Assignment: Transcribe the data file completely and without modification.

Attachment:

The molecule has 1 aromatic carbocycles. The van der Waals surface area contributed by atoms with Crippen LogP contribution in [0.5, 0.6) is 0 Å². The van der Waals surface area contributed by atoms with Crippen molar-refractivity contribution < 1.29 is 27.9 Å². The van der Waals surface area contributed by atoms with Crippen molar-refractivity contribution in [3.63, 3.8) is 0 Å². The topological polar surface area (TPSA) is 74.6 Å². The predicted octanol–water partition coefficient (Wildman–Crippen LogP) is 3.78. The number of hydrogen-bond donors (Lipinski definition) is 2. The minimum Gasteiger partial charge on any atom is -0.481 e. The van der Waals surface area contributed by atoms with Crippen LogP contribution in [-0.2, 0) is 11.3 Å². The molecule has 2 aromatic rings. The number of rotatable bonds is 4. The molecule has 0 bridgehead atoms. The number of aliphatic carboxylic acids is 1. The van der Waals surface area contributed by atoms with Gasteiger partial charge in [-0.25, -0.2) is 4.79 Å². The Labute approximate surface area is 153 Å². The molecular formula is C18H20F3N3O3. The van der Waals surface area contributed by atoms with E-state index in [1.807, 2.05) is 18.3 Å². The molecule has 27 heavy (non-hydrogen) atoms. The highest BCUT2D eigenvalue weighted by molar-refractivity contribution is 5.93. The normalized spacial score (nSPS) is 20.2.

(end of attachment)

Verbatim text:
The molecule has 1 aromatic carbocycles. The van der Waals surface area contributed by atoms with Crippen LogP contribution in [0.5, 0.6) is 0 Å². The van der Waals surface area contributed by atoms with Crippen molar-refractivity contribution < 1.29 is 27.9 Å². The van der Waals surface area contributed by atoms with Crippen molar-refractivity contribution in [3.63, 3.8) is 0 Å². The topological polar surface area (TPSA) is 74.6 Å². The predicted octanol–water partition coefficient (Wildman–Crippen LogP) is 3.78. The number of hydrogen-bond donors (Lipinski definition) is 2. The minimum Gasteiger partial charge on any atom is -0.481 e. The van der Waals surface area contributed by atoms with Crippen LogP contribution in [-0.2, 0) is 11.3 Å². The molecule has 2 aromatic rings. The number of rotatable bonds is 4. The molecule has 0 bridgehead atoms. The number of aliphatic carboxylic acids is 1. The van der Waals surface area contributed by atoms with Gasteiger partial charge in [-0.25, -0.2) is 4.79 Å². The Labute approximate surface area is 153 Å². The molecular formula is C18H20F3N3O3. The van der Waals surface area contributed by atoms with E-state index in [1.807, 2.05) is 18.3 Å². The molecule has 27 heavy (non-hydrogen) atoms. The highest BCUT2D eigenvalue weighted by molar-refractivity contribution is 5.93. The normalized spacial score (nSPS) is 20.2.